The rise of Joe Biden is ushering in an array of old and new names vying for the president-elect’s ear, or the ears of those close to him or the ears of anyone who knows anyone who might be orbiting a planet that may be remote but not too far away from the sun as to be invisible.

Think of all the departments, agencies, commissions and committees with positions to be filled. In the coming weeks, so many experts, analysts and consultants will be coming out of the woodwork with opinions to express, surveys to cite and studies to present that Biden’s 78-year-old head will be spinning.

Or not. Maybe, after Jan. 20, he’ll retreat to the safety of the White House and his Delaware home, leaving his immediate underlings to sort out the confusion while he takes a break.

A whole lot will depend on the quality of the men and women he appoints, his confidence in them and their ability to pursue policies with a minimum of top-down supervision. In other words, no need to worry about the new president tweeting arbitrary shifts and twists reflecting often dubious gut instincts.

In foreign policy, the incoming secretary of state, Antony Blinken, and the national security adviser, Jake Sullivan, seem on paper like an ideal pair with sterling credentials dating from their days as students at Yale and Harvard through to the presidency of Barack Obama advising Biden as vice president.

That doesn’t mean the glow of their brilliance will always shine through conflicts and crises that Biden, no hawk or hardliner, might prefer to ignore or avoid. Nor should we expect that they’ll be able so easily and quickly to undo the damage wrought by the Trumpster as he goes on tearing down what he believes was an old order that he alone knows how to fix.

Trump has a few more weeks to compromise U.S. standing in the world before he slinks off to Mar-A-Lago, his Florida habitat where he loves to play golf, or maybe to Bedminster, a well-to-do community in New Jersey’s richest suburbs where he also plays golf. He’s already ordered back a few thousand U.S. troops from Syria and Iraq.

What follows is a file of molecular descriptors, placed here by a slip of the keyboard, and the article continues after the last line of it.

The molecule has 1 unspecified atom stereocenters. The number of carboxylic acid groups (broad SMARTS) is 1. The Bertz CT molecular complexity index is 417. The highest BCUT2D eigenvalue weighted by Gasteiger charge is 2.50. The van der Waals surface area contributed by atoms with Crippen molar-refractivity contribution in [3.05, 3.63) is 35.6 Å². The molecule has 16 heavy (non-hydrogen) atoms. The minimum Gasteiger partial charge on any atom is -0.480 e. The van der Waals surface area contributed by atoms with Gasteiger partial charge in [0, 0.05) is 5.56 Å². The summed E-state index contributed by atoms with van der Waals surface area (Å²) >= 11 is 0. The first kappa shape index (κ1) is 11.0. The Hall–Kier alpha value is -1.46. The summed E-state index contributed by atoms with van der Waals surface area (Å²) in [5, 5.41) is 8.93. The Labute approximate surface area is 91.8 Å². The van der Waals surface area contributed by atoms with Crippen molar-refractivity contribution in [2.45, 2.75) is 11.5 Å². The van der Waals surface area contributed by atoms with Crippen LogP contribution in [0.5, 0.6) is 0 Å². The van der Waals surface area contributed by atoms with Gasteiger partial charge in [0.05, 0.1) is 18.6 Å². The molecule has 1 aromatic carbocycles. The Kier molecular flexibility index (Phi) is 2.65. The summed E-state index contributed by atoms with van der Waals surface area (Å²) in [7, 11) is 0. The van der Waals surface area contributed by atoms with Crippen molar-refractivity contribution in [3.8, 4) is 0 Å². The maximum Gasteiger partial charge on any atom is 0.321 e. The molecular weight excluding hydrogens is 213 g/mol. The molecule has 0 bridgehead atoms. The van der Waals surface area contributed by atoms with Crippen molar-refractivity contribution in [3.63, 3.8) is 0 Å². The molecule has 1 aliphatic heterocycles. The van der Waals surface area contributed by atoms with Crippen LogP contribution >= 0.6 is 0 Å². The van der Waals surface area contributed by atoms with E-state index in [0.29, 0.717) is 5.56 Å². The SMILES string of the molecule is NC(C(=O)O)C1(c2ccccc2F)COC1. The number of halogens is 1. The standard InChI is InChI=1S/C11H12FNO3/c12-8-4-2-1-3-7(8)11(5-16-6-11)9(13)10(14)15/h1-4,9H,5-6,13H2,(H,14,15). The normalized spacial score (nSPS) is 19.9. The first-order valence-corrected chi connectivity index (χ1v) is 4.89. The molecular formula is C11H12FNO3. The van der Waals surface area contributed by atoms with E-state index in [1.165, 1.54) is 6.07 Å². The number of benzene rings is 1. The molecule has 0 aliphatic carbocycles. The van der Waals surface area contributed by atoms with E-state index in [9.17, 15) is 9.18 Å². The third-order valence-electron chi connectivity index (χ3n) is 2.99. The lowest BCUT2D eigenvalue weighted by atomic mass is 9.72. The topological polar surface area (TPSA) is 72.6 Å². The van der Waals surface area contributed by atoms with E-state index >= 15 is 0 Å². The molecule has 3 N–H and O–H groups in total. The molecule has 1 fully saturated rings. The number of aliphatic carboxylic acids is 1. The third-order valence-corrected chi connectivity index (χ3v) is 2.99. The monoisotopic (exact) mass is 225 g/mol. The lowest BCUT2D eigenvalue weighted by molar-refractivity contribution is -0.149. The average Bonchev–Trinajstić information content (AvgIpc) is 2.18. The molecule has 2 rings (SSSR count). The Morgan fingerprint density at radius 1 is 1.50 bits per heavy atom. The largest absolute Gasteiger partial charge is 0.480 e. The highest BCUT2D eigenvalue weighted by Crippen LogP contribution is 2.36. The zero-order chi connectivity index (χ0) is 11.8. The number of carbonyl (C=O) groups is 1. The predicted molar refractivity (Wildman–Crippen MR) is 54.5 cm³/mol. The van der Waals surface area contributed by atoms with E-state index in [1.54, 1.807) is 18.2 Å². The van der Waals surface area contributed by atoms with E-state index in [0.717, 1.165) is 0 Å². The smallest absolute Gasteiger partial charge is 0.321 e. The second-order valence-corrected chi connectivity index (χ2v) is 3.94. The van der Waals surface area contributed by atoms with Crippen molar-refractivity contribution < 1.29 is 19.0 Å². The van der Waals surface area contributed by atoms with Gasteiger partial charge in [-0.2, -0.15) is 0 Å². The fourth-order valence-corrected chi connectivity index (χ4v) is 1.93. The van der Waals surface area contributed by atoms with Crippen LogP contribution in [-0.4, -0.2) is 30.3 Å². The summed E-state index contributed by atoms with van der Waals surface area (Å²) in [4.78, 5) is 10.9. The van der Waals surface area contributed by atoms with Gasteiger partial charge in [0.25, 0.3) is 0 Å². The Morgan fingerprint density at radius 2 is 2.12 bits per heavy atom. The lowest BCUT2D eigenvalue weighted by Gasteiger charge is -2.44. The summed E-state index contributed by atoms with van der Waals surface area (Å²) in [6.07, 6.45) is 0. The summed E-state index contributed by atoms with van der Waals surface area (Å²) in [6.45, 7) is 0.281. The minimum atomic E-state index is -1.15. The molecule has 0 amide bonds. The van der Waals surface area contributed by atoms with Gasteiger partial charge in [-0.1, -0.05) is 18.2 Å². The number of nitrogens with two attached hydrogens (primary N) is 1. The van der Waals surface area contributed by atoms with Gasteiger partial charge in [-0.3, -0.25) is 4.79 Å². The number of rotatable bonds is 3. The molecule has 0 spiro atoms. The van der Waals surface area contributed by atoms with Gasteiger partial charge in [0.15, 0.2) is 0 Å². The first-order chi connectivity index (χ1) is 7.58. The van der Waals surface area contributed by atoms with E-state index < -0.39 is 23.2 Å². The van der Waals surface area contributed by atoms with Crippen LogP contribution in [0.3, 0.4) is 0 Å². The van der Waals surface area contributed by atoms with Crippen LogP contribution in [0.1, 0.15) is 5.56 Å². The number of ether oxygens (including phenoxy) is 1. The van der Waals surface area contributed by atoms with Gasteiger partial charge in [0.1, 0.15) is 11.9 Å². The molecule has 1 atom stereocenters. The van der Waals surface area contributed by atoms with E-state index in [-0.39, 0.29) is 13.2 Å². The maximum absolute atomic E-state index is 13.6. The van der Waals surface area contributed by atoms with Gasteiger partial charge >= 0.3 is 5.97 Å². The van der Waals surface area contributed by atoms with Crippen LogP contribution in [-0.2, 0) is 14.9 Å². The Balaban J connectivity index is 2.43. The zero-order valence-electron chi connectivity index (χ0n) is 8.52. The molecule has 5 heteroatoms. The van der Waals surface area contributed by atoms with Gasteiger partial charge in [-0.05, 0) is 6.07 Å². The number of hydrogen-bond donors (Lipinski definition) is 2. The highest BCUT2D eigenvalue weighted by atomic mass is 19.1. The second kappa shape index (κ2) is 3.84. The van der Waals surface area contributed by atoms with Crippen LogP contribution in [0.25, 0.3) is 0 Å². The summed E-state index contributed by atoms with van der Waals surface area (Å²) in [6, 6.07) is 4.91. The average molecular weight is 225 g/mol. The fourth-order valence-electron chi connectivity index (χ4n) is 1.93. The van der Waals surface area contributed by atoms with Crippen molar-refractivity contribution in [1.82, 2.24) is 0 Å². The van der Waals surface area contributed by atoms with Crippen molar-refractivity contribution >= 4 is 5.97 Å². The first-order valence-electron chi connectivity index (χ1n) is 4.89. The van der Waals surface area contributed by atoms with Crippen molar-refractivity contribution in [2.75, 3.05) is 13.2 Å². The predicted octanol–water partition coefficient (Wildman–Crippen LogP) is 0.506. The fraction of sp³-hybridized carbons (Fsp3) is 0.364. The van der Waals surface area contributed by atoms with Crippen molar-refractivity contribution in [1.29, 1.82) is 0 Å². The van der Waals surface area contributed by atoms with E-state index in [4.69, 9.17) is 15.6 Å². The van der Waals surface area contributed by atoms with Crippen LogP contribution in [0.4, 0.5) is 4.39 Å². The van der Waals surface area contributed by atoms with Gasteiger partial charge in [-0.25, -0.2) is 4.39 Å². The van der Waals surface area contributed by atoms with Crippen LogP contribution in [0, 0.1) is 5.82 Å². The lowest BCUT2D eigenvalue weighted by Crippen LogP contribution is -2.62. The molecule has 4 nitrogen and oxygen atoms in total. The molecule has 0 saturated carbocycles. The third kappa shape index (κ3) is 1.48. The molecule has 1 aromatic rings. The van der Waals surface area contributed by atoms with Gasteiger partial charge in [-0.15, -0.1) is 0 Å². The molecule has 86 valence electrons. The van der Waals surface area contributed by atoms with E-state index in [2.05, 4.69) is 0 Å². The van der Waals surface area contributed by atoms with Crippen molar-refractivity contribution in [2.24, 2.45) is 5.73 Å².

That’s on top of those he withdrew by tweet two years ago, bringing about the resignation of Jim Mattis, the retired marine general who had miraculously survived as his defense secretary without getting fired from the start of his term.

If there’s one adjective that characterizes Trump’s decisions, it’s unpredictable. No one had predicted Trump would in 2018 betray the Kurds with whom the Americans had been fighting, just as no one had predicted his latest decision to scale down U.S. strength in a region where the Islamic State of Iraq and Syria (ISIS), beaten down but not into submission, still poses a serious threat and Iran increases its power in both countries.

Nor did anyone predict, the day after embracing and falling “in love” with North Korea’s leader Kim Jong-un at their first summit in Singapore the previous June, that Trump would suddenly call off joint U.S.-South Korean military exercises.

He exuded the utmost confidence, in a rambling press conference, that Kim would begin right away to get rid of his nuclear program. So why continue the war games when he and Kim had just agreed on a “nuclear-free Korean Peninsula?” Those who saw that agreement as a meaningless non-deal, he said, choosing one of his favorite words, were “losers.”

Which brings us to the present. Watch out for Trump, in one angry moment, ordering the withdrawal of a few thousand troops from Korea, depleting the American force from 28,500 to possibly 22,000.

He would love to do that just to show Kim Jong-un, whom he still views as a bosom buddy, that he really meant it when he said he’d been “in love” with him ever since Singapore. In the same gesture, he could also show his annoyance with President Moon Jae-in for balking at his demands for an outrageous increase from the $927 million that South Korea paid last year to keep U.S. forces in South Korea “ready to fight tonight.”

Korea’s just one of a number of foreign lands where Trump has endangered American interests. China remains the biggest problem in Asia. Biden’s people have to deal with growing Chinese power around its entire periphery on top of unfair trade practices that defy Trump’s bluff and bluster, much less his futile attempts to do much about them.

Good thing he won’t be around to mess everything up.